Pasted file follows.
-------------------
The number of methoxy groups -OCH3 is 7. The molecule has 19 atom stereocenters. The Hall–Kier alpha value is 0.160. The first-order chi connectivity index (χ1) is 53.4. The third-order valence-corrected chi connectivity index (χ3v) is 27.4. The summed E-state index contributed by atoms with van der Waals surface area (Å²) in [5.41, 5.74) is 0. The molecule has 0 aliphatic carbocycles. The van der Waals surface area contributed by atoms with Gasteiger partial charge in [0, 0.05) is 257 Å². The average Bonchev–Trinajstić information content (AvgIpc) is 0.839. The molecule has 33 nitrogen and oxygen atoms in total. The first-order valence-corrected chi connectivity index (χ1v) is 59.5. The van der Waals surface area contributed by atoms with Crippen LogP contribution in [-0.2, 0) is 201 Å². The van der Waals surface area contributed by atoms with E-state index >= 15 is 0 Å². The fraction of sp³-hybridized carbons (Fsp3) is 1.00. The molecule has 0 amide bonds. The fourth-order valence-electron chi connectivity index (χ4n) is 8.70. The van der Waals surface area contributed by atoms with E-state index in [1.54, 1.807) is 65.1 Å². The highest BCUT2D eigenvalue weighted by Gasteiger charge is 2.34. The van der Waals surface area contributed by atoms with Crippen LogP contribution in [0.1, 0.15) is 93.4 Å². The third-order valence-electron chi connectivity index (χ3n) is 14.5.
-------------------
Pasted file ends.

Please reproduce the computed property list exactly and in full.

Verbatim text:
The number of methoxy groups -OCH3 is 7. The molecule has 19 atom stereocenters. The Hall–Kier alpha value is 0.160. The first-order chi connectivity index (χ1) is 53.4. The third-order valence-corrected chi connectivity index (χ3v) is 27.4. The summed E-state index contributed by atoms with van der Waals surface area (Å²) in [5.41, 5.74) is 0. The molecule has 0 aliphatic carbocycles. The van der Waals surface area contributed by atoms with Gasteiger partial charge in [0, 0.05) is 257 Å². The average Bonchev–Trinajstić information content (AvgIpc) is 0.839. The molecule has 33 nitrogen and oxygen atoms in total. The first-order valence-corrected chi connectivity index (χ1v) is 59.5. The van der Waals surface area contributed by atoms with Crippen LogP contribution in [-0.2, 0) is 201 Å². The van der Waals surface area contributed by atoms with E-state index >= 15 is 0 Å². The fraction of sp³-hybridized carbons (Fsp3) is 1.00. The molecule has 0 amide bonds. The fourth-order valence-electron chi connectivity index (χ4n) is 8.70. The van der Waals surface area contributed by atoms with E-state index in [1.54, 1.807) is 65.1 Å². The highest BCUT2D eigenvalue weighted by Gasteiger charge is 2.34. The van der Waals surface area contributed by atoms with Crippen LogP contribution in [0.1, 0.15) is 93.4 Å². The third-order valence-electron chi connectivity index (χ3n) is 14.5.